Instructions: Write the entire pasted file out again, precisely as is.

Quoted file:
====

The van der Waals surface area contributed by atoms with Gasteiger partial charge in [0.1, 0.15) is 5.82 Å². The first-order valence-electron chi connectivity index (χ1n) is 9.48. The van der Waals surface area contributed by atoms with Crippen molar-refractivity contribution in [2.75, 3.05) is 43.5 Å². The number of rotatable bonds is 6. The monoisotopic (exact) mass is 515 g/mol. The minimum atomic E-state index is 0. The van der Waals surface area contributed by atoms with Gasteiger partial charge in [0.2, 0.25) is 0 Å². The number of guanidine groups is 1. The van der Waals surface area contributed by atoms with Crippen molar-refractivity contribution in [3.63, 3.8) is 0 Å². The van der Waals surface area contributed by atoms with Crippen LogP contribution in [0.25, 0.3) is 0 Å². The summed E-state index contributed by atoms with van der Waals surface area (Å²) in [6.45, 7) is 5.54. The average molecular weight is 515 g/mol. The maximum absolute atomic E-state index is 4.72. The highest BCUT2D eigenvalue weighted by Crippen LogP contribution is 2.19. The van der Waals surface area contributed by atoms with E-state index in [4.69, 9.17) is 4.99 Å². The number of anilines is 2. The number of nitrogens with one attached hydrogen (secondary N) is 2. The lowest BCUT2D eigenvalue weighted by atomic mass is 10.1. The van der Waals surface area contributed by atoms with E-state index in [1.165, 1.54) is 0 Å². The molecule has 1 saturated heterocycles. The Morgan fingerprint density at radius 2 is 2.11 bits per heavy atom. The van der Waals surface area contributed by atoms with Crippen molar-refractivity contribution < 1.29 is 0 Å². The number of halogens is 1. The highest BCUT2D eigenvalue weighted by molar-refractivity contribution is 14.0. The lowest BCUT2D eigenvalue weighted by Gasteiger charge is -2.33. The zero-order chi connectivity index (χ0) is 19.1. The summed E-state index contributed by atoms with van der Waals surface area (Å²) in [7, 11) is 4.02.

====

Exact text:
The van der Waals surface area contributed by atoms with Gasteiger partial charge in [0.1, 0.15) is 5.82 Å². The first-order valence-electron chi connectivity index (χ1n) is 9.48. The van der Waals surface area contributed by atoms with Crippen molar-refractivity contribution in [2.75, 3.05) is 43.5 Å². The number of rotatable bonds is 6. The monoisotopic (exact) mass is 515 g/mol. The minimum atomic E-state index is 0. The van der Waals surface area contributed by atoms with Gasteiger partial charge in [0.2, 0.25) is 0 Å². The number of guanidine groups is 1. The van der Waals surface area contributed by atoms with Crippen molar-refractivity contribution in [3.63, 3.8) is 0 Å². The van der Waals surface area contributed by atoms with Crippen LogP contribution in [0.25, 0.3) is 0 Å². The summed E-state index contributed by atoms with van der Waals surface area (Å²) in [6.45, 7) is 5.54. The average molecular weight is 515 g/mol. The maximum absolute atomic E-state index is 4.72. The highest BCUT2D eigenvalue weighted by Crippen LogP contribution is 2.19. The van der Waals surface area contributed by atoms with E-state index in [4.69, 9.17) is 4.99 Å². The number of anilines is 2. The number of nitrogens with one attached hydrogen (secondary N) is 2. The lowest BCUT2D eigenvalue weighted by atomic mass is 10.1. The van der Waals surface area contributed by atoms with E-state index in [1.165, 1.54) is 0 Å². The molecule has 1 saturated heterocycles. The Morgan fingerprint density at radius 2 is 2.11 bits per heavy atom. The van der Waals surface area contributed by atoms with Crippen molar-refractivity contribution < 1.29 is 0 Å². The number of halogens is 1. The highest BCUT2D eigenvalue weighted by molar-refractivity contribution is 14.0. The lowest BCUT2D eigenvalue weighted by Gasteiger charge is -2.33. The zero-order chi connectivity index (χ0) is 19.1. The summed E-state index contributed by atoms with van der Waals surface area (Å²) in [7, 11) is 4.02.